Long-term (20-year) bonds purchased from 2012 to 2020, and which are not yet near maturity, have provided very good returns in spite of their very low yields. Capital gains have greatly boosted their returns. But it is important to understand that those capital gains will reverse by the time those bonds mature.
The analysis here is based on U.S. data for stocks (S&P 500 index) and bonds (20-year U.S. government treasury bonds) from 1926 through 2020. The data source is a well-known reference book called “Stocks, Bonds, Bills and Inflation” 2020 edition – which provides data through 2019. The book is published annually by Duff and Phelps. Other data sources were used for 2020.
Zero-coupon or Strip Bonds
It is important to understand that the return on a long-term zero-coupon government bond that will be held to maturity is precisely known at the purchase date.
To analyze historic bond returns or expected future bond returns it is best to start with the simplest type of bond which is a bond that only pays off at maturity. These are called zero-coupon bonds because there are no annual interest payments. Bond interest is sometimes referred to as coupon payments since bonds used to have detachable physical interest coupons attached. Zero-coupon bonds are also known as “strip bonds” because they can be created by “stripping” the interest payments or notional “coupons” from regular bonds. Zero-coupon twenty-year bonds, for example, represent a lump sum to be received in 20 years. The lack of annual interest payments simplifies the analysis. Long-term zero-coupon bonds are purchased at a large discount to their face value and the interest is effectively received all at once when the bond eventually matures at its much higher face value.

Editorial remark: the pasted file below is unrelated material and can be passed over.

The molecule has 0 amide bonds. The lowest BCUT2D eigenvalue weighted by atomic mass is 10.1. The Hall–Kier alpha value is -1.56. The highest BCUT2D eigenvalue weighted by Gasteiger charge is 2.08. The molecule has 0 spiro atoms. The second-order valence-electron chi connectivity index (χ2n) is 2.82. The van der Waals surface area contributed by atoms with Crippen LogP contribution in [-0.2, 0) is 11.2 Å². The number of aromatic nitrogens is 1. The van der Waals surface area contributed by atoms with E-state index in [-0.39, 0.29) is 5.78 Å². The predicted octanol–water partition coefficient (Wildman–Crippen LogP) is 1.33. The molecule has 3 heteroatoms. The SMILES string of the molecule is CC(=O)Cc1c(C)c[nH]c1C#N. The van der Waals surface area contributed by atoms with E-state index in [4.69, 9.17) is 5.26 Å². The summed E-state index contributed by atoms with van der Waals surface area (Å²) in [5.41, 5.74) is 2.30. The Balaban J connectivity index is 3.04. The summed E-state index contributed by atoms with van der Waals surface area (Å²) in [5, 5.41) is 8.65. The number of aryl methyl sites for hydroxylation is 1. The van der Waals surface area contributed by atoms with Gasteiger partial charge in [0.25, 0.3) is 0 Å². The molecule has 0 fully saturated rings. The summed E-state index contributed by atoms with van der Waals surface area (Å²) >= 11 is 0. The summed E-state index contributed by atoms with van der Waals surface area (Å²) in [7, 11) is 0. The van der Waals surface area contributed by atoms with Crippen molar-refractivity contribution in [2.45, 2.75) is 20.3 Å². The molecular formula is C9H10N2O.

In the past few decades, long-term zero-coupon bonds have provided excellent returns. A zero-coupon twenty-year U.S. government bond purchased in 1982 and held to maturity in 2002 ultimately returned precisely its initial yield which was about 14%. A zero-coupon twenty-year U.S. government bond purchased in December 2000 and held to maturity in December 2020 returned precisely its initial yield which was about 5.6%.